Saturday, March 8, 2008

A little primate biogeography

A fairly recent PNAS paper makes some interesting claims about the first primates to arrive in the New World. These little mouse sized guys, called Teilhardina magnoliana may have arrived by crossing the landbridge between Siberia and the New World way before people did (like 60 million years ago or so). They tip the scales at around 28 grams.

A good popular news piece based on the article can be found here.

Here's the stuff on the PNAS paper:

The oldest North American primate and mammalian biogeography during the Paleocene–Eocene Thermal Maximum

K. Christopher Beard{dagger}

Section of Vertebrate Paleontology, Carnegie Museum of Natural History, 4400 Forbes Avenue, Pittsburgh, PA 15213

Edited by Alan Walker, Pennsylvania State University, University Park, PA, and approved January 10, 2008 (received for review October 25, 2007)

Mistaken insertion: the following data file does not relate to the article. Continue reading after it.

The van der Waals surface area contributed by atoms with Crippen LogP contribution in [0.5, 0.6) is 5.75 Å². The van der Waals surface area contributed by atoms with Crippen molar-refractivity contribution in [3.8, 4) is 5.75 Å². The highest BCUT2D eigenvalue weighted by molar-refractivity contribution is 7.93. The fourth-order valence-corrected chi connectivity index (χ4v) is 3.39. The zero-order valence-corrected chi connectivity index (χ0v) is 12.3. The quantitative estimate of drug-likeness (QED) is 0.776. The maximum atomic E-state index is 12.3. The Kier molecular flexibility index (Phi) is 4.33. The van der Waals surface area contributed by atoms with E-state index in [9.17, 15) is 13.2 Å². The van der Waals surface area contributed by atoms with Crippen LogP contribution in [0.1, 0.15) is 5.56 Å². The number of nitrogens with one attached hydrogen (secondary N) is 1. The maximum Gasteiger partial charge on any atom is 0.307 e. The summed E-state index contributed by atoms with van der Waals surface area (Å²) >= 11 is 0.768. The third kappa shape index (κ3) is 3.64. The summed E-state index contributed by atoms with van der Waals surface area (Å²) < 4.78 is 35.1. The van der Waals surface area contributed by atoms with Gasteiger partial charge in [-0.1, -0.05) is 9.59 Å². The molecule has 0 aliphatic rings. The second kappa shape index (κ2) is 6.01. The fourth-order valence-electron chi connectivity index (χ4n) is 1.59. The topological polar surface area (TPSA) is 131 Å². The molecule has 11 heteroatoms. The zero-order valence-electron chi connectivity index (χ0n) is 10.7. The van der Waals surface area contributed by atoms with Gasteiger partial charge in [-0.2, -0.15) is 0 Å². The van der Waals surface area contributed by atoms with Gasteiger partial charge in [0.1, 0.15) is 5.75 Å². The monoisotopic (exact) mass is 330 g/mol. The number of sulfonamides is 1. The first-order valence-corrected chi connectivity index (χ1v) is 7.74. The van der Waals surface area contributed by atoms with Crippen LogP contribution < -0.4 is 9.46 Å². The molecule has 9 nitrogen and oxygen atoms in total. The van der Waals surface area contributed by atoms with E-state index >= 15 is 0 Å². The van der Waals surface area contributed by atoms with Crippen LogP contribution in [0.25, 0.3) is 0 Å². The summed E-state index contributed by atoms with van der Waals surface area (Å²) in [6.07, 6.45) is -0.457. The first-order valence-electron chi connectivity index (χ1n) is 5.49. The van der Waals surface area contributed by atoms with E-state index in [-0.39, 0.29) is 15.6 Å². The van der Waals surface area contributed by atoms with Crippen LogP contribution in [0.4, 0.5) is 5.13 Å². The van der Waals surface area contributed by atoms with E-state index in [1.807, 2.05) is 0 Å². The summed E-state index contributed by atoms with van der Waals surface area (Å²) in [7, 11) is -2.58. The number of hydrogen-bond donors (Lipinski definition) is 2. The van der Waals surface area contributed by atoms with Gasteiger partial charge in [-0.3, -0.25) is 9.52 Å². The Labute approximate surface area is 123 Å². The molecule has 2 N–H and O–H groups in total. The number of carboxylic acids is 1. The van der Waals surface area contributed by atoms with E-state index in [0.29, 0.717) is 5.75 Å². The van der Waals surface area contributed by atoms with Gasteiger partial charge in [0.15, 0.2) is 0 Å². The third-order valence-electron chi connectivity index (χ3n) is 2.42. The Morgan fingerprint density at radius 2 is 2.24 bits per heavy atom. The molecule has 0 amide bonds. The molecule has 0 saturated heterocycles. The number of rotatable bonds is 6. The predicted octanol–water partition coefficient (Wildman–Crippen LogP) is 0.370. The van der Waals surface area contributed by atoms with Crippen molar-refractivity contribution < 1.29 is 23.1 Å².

Undoubted primates first appear almost synchronously in the fossil records of Asia, Europe, and North America. This temporal pattern has complicated efforts to reconstruct the early dispersal history of primates in relation to global climate change and eustatic fluctuations in sea level. Here, I describe fossils from the Tuscahoma Formation on the Gulf Coastal Plain of Mississippi documenting an anatomically primitive species of Teilhardina that is older than other North American and European primates. Consistent with its antiquity, a phylogenetic analysis of dental characters recognizes Teilhardina magnoliana, sp. nov., as the most basal member of this genus currently known from either North America or Europe. Its stratigraphic provenance demonstrates that primates originally colonized North America near the base of the Paleocene–Eocene Thermal Maximum (PETM), but before an important fall in eustatic sea level. Correlation based on carbon isotope stratigraphy and sequence stratigraphy indicates that the earliest North American primates inhabited coastal regions of the continent for thousands of years before they were able to colonize the Rocky Mountain Interior. The transient provincialism displayed by early North American primates corresponds to similar biogeographic patterns noted among fossil plants. Decreased precipitation in the Rocky Mountain Interior during the early part of the PETM may have been an important factor in maintaining biotic provincialism within North America at this time. These results underscore the need to obtain multiple, geographically dispersed records bearing on significant macroevolutionary events such as the PETM.

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